Over a period of eight years it had been treated with liquid nitrogen, a therapy commonly used to freeze and kill the cells of pre- cancerous lesions. But the condition worsened and Mr Moore, a retired Royal Air Force officer, sought a second opinion. A few days later a basal cell carcinoma was confirmed.
By now the cancer had spread over the bowl of the ear and urgent surgery was necessary. Surgeons normally take out about four millimetres of healthy tissue around a basal cell carcinoma as a safety margin just in case any cancerous cells have been left behind.
In Mr Moore's case, the biopsy had shown cancer at four different points in his ear and it was impossible to tell where the diseased tissue began and where it ended. As a result he stood to lose most of his ear to the surgeon's knife.
But his dermatologist knew of a new technique, already well established in the United States but more recently introduced here, which could safely remove the cancer and leave the ear intact.
Mr Moore was referred to Dr Nicholas Telfer, a dermatologist specialising in skin surgery at the Skin Hospital, Manchester, who runs one of only three clinics in the UK that use 'Mohs Technique'. The others are at St Thomas' Hospital, London, and the John Radcliffe Hospital, Oxford.
The technique, named after its inventor, an American surgeon called Dr Frederic Mohs, allows skin cancers such as Mr Moore's to be removed accurately under local anaesthetic without the necessity of destroying healthy tissue to create a safety margin. It is done with no more inconvenience to the patient than a visit to the dentist. This is because the cancerous tissue is sliced off horizontally, a thin sliver at a time. The patient then sits in the waiting-room while each sliver is immediately analysed in the next-door laboratory.
Dr Telfer says: 'Mr Moore had a very nasty cancer. It was impossible to see where the boundaries were and had he been treated conventionally he would certainly have lost most, if not all, of his ear. Using this technique, we were able to remove the cancer without the blind sacrifice of healthy tissue.'
Dr Telfer, who runs the clinic two days a week in addition to his normal hospital duties, says he is inundated with patients referred by dermatology colleagues. 'The Mohs technique allows you to work on areas which would be very disfigured by conventional surgery, such as eyelids, nose, ears and lips. We can remove the tumour and still save most of the normal tissue.'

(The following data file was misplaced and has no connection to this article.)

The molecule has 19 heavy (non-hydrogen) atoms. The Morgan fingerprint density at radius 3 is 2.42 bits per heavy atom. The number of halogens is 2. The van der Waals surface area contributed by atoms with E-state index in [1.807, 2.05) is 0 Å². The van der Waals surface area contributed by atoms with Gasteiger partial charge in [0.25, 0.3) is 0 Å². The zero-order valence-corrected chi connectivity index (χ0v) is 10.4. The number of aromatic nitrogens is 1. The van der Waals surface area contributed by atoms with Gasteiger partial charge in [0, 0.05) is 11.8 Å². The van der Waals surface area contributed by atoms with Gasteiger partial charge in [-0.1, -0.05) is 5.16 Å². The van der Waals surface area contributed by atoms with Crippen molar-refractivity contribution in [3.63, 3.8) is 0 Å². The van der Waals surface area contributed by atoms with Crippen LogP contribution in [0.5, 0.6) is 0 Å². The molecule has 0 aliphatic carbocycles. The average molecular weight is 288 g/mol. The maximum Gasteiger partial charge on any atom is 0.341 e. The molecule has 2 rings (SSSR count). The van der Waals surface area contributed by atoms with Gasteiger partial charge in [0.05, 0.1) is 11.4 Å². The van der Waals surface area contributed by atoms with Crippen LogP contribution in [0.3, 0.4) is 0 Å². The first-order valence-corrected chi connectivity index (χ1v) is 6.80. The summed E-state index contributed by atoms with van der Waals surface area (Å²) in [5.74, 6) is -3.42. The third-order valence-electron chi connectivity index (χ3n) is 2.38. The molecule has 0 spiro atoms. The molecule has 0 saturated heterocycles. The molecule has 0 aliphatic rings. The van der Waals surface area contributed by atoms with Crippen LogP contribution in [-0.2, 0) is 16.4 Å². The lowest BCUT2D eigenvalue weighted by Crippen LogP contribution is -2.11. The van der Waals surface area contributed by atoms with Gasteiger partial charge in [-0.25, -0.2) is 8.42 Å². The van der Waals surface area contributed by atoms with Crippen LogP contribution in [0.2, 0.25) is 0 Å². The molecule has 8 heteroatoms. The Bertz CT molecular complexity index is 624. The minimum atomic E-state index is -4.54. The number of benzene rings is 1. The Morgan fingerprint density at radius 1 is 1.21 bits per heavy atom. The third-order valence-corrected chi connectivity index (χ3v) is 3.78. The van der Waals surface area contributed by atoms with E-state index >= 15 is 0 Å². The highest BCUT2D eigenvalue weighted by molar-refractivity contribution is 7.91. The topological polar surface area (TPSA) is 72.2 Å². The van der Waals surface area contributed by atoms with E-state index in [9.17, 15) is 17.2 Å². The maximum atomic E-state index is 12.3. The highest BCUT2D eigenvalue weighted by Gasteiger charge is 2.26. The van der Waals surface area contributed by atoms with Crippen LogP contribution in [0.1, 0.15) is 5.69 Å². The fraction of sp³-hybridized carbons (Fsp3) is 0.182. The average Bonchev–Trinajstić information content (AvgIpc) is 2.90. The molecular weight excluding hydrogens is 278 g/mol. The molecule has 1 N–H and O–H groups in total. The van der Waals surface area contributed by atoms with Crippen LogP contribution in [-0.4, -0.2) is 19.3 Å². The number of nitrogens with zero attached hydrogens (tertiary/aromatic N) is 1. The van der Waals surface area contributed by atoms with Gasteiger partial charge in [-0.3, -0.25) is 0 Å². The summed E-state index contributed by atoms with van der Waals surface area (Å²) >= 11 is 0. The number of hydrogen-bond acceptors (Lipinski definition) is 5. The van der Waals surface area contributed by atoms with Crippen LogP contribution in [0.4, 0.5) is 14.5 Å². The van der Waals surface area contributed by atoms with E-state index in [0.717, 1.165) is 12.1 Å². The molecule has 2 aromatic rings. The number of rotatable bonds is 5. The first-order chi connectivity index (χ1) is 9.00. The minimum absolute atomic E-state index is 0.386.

He says Mohs is an extremely cost-effective treatment. 'The only other two forms of treatment that offer any sort of decent cure rate are plastic surgery and radiotherapy. Plastic surgery, unlike Mohs, is an in-patient procedure with at least one night's hospital stay. It needs a theatre, a full team and pathology back-up. With Mohs, I do the anaesthetic, the surgery and read the pathology.
'Radiotherapy is unpleasant, expensive and requires multiple visits by the patient. In terms of both cost and ease of treatment, Mohs is simply streets ahead of both alternatives.'
There are three types of common skin cancer: basal cell carcinoma, squamous cell carcinoma and melanoma, all associated with exposure to sunshine. Together they are the second commonest form of cancer in the UK with 40,500 new cases a year, 36,000 being non-melanomas.
Plastic surgeons are cautious about the Mohs technique. Mr Clive Orton, consultant at the Christie Hospital, Manchester, says 'Mohs is an excellent technique for a small number of patients. Many dermatologists believe it should be used for a wide range of cases but I believe the claims made for it are over the top.' He says he would be unhappy to use it for squamous cell skin cancer, which is more aggressive.
There is agreement that the Mohs technique is not suitable for melanoma, which spreads too fast and must be surgically removed with lots of safety margin.
The cure rate by Mohs surgery is greater than 98 per cent for previously untreated basal and squamous cell carcinomas and better than 93 per cent for recurrent tumours. Mr Orton says that conventional treatment has a 97 per cent cure rate for basal and squamous cell cancers - that is, being cancer-free after five years.
On removal, the sliver of tissue is marked with different colours so that the surgeon and laboratory team can orientate themselves. For example, blue indicates the top of the specimen in relation to the patient's face and so forth.
The standard method of processing a specimen of removed tissue involves examining random slices. This means that a large part of the tissue sample is not examined and cancerous cells can be missed.
With the Mohs technique, however, the sample is flattened, frozen and dissected horizontally allowing the whole of its underside and perimeter to be microscopically examined. If cancerous cells are found in these areas it means there is still cancer left behind at this spot in the patient.
If this is the case the patient returns to the operating room, the local anaesthetic is topped up and another slice taken. This is then analysed and so on until no more cancer is discovered.
Dr Telfer went to the US to train in the technique before returning to start his NHS-funded clinic in Salford. In Mr Moore's operation he cut away the cancer, layer by layer. It took three sessions of about 15 minutes each and while Dr Telfer examined each layer in the laboratory, Mr Moore sat in the waiting room. He said: 'Actually there was no discomfort at all. I was there for about four hours and most of the time was spent waiting.
'Dr Telfer was extremely good about explaining what they had found in the laboratory and exactly what they were doing and why. When it was finished my ear was dressed and I went home.
'The cancer has been removed and I am hopeful that it will not come back - and I still have my ear. The skin is regrowing and it is almost as good as new. I am very, very relieved.'
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